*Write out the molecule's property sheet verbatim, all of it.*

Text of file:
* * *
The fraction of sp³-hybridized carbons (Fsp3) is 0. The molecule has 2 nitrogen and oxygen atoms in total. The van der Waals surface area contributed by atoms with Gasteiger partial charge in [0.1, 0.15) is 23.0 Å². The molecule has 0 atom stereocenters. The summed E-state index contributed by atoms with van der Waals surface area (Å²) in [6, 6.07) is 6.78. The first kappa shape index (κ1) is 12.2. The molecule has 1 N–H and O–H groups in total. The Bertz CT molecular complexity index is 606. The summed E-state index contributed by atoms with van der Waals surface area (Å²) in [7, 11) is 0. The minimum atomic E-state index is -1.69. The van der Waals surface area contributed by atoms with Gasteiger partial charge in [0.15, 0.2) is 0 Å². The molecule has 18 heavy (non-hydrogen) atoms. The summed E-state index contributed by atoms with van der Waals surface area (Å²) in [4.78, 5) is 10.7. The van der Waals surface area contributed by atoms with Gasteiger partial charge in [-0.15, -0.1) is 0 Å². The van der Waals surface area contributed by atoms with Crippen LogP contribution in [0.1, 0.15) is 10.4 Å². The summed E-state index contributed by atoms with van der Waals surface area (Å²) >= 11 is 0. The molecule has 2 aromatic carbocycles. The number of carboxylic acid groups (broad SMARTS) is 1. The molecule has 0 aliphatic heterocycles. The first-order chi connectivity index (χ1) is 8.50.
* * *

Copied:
The fraction of sp³-hybridized carbons (Fsp3) is 0. The molecule has 2 nitrogen and oxygen atoms in total. The van der Waals surface area contributed by atoms with Gasteiger partial charge in [0.1, 0.15) is 23.0 Å². The molecule has 0 atom stereocenters. The summed E-state index contributed by atoms with van der Waals surface area (Å²) in [6, 6.07) is 6.78. The first kappa shape index (κ1) is 12.2. The molecule has 1 N–H and O–H groups in total. The Bertz CT molecular complexity index is 606. The summed E-state index contributed by atoms with van der Waals surface area (Å²) in [7, 11) is 0. The minimum atomic E-state index is -1.69. The van der Waals surface area contributed by atoms with Gasteiger partial charge in [0.15, 0.2) is 0 Å². The molecule has 18 heavy (non-hydrogen) atoms. The summed E-state index contributed by atoms with van der Waals surface area (Å²) in [4.78, 5) is 10.7. The van der Waals surface area contributed by atoms with Gasteiger partial charge in [-0.15, -0.1) is 0 Å². The van der Waals surface area contributed by atoms with Crippen LogP contribution in [0.1, 0.15) is 10.4 Å². The summed E-state index contributed by atoms with van der Waals surface area (Å²) >= 11 is 0. The molecule has 2 aromatic carbocycles. The number of carboxylic acid groups (broad SMARTS) is 1. The molecule has 0 aliphatic heterocycles. The first-order chi connectivity index (χ1) is 8.50.